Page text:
How can a nurse with a master’s degree in nurse midwifery, who is not certified and has no women’s health experience, find a job in women’s healthcare?
Wants To Work In Women’s Health
Dear Donna replies:
Dear Wants To Work In Women’s Health,
I don’t know what if anything you have been doing to find this type of work, what type of work experience you do have and if it is current, but I will tell you what you should be doing to transition into women’s health.
For starters, go to local chapter meetings of the Association of Women’s Health, Obstetric, and Neonatal Nurses (www.awhonn.org) even as a guest for now. Bring business cards and resumes and make some connections while there. Let the people you speak with there know what you are interested in doing. Afterward, do some informational interviewing (www.Nurse.com/Cardillo/Interviewing) with the officers of the association and members. When there’s something you want to do it makes sense to rub elbows with those already doing it. Plus, networking is well known to be a very effective way to find and get a job.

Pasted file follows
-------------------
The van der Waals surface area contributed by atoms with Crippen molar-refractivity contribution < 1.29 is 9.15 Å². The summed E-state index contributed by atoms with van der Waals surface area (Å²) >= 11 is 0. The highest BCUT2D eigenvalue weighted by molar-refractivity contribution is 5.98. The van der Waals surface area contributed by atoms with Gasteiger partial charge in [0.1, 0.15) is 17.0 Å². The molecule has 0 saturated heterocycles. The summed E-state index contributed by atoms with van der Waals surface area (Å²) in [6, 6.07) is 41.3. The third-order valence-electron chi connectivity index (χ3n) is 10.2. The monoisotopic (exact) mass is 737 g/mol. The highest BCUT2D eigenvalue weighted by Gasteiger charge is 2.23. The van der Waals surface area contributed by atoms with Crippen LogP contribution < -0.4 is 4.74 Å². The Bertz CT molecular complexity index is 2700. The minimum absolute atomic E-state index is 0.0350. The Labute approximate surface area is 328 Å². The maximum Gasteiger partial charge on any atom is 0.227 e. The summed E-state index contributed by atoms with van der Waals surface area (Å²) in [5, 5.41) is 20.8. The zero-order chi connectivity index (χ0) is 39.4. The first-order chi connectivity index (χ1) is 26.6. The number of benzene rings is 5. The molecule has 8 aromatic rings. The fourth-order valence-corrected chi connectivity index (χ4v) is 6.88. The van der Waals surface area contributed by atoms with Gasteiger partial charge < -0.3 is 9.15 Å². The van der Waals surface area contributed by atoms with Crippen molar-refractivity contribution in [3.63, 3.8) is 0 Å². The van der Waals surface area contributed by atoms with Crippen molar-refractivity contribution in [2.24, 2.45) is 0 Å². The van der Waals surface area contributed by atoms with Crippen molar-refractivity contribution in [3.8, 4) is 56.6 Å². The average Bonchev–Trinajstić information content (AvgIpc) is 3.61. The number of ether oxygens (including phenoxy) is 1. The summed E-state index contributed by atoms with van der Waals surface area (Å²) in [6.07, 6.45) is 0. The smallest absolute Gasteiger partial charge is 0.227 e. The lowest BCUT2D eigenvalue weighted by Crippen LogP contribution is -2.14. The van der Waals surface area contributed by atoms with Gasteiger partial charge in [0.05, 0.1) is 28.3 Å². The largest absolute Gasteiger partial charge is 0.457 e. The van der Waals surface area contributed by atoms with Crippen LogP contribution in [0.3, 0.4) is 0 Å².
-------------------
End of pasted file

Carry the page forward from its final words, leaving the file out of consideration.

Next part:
If not currently working, or if you can spare some time, start volunteering in a related setting such as Planned Parenthood, an inner city women’s health clinic or birthing center, etc. Volunteering is a great way to gain recent, relevant experience, expand your professional network and get a foot in the door somewhere. Volunteering often leads to paid employment.
With your educational background, regardless of experience or certification, by all means apply for ambulatory care setting (including a women’s health private practice run a nurse practitioner, nurse midwife or physician) positions. Most hospitals only are hiring nurses with current hospital experience so if that does not describe your experience then this may not be the right setting for you. Besides, care is shifting out of the hospital and into the ambulatory care setting anyway.